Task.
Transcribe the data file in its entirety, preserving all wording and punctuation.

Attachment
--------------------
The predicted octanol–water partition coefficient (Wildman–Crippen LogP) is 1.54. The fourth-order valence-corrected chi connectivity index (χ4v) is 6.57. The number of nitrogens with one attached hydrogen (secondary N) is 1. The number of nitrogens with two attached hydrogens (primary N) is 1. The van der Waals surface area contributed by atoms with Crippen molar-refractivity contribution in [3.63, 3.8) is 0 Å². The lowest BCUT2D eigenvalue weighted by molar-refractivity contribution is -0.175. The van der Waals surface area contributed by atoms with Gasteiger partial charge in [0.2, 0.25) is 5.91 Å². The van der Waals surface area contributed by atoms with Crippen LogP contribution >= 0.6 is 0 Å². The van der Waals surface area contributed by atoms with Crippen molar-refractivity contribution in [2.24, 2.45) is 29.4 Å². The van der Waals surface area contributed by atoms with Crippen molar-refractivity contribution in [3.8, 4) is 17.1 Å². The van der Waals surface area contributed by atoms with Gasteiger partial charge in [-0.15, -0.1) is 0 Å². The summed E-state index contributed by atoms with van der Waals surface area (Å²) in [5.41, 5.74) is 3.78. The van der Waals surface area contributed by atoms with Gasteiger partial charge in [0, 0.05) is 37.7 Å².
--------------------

The predicted octanol–water partition coefficient (Wildman–Crippen LogP) is 1.54. The fourth-order valence-corrected chi connectivity index (χ4v) is 6.57. The number of nitrogens with one attached hydrogen (secondary N) is 1. The number of nitrogens with two attached hydrogens (primary N) is 1. The van der Waals surface area contributed by atoms with Crippen molar-refractivity contribution in [3.63, 3.8) is 0 Å². The lowest BCUT2D eigenvalue weighted by molar-refractivity contribution is -0.175. The van der Waals surface area contributed by atoms with Gasteiger partial charge in [0.2, 0.25) is 5.91 Å². The van der Waals surface area contributed by atoms with Crippen LogP contribution >= 0.6 is 0 Å². The van der Waals surface area contributed by atoms with Crippen molar-refractivity contribution in [2.24, 2.45) is 29.4 Å². The van der Waals surface area contributed by atoms with Crippen molar-refractivity contribution in [3.8, 4) is 17.1 Å². The van der Waals surface area contributed by atoms with Gasteiger partial charge in [-0.15, -0.1) is 0 Å². The summed E-state index contributed by atoms with van der Waals surface area (Å²) in [5.41, 5.74) is 3.78. The van der Waals surface area contributed by atoms with Gasteiger partial charge in [0, 0.05) is 37.7 Å².